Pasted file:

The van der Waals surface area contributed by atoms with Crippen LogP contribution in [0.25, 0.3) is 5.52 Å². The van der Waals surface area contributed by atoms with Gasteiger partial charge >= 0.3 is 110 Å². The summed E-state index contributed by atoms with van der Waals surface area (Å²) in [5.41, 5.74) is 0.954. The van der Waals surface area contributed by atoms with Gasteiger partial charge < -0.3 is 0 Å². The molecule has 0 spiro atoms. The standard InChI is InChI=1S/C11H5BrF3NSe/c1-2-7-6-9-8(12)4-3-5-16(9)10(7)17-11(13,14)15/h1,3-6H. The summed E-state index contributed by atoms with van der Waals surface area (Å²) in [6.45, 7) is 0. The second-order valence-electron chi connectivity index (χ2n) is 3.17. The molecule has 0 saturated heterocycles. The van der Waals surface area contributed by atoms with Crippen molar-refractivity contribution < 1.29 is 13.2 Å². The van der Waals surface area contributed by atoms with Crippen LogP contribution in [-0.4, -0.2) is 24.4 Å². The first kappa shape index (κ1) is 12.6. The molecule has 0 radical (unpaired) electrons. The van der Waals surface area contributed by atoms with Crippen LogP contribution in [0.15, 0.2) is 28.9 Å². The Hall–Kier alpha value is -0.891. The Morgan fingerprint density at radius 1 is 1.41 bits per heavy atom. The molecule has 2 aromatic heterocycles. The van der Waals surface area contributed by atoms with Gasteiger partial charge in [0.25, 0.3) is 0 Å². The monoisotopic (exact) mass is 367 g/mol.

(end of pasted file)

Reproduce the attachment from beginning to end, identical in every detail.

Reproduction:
The van der Waals surface area contributed by atoms with Crippen LogP contribution in [0.25, 0.3) is 5.52 Å². The van der Waals surface area contributed by atoms with Gasteiger partial charge >= 0.3 is 110 Å². The summed E-state index contributed by atoms with van der Waals surface area (Å²) in [5.41, 5.74) is 0.954. The van der Waals surface area contributed by atoms with Gasteiger partial charge < -0.3 is 0 Å². The molecule has 0 spiro atoms. The standard InChI is InChI=1S/C11H5BrF3NSe/c1-2-7-6-9-8(12)4-3-5-16(9)10(7)17-11(13,14)15/h1,3-6H. The summed E-state index contributed by atoms with van der Waals surface area (Å²) in [6.45, 7) is 0. The second-order valence-electron chi connectivity index (χ2n) is 3.17. The molecule has 0 saturated heterocycles. The van der Waals surface area contributed by atoms with Crippen molar-refractivity contribution < 1.29 is 13.2 Å². The van der Waals surface area contributed by atoms with Crippen LogP contribution in [-0.4, -0.2) is 24.4 Å². The first kappa shape index (κ1) is 12.6. The molecule has 0 radical (unpaired) electrons. The van der Waals surface area contributed by atoms with Crippen LogP contribution in [0.15, 0.2) is 28.9 Å². The Hall–Kier alpha value is -0.891. The Morgan fingerprint density at radius 1 is 1.41 bits per heavy atom. The molecule has 2 aromatic heterocycles. The van der Waals surface area contributed by atoms with Gasteiger partial charge in [0.25, 0.3) is 0 Å². The monoisotopic (exact) mass is 367 g/mol.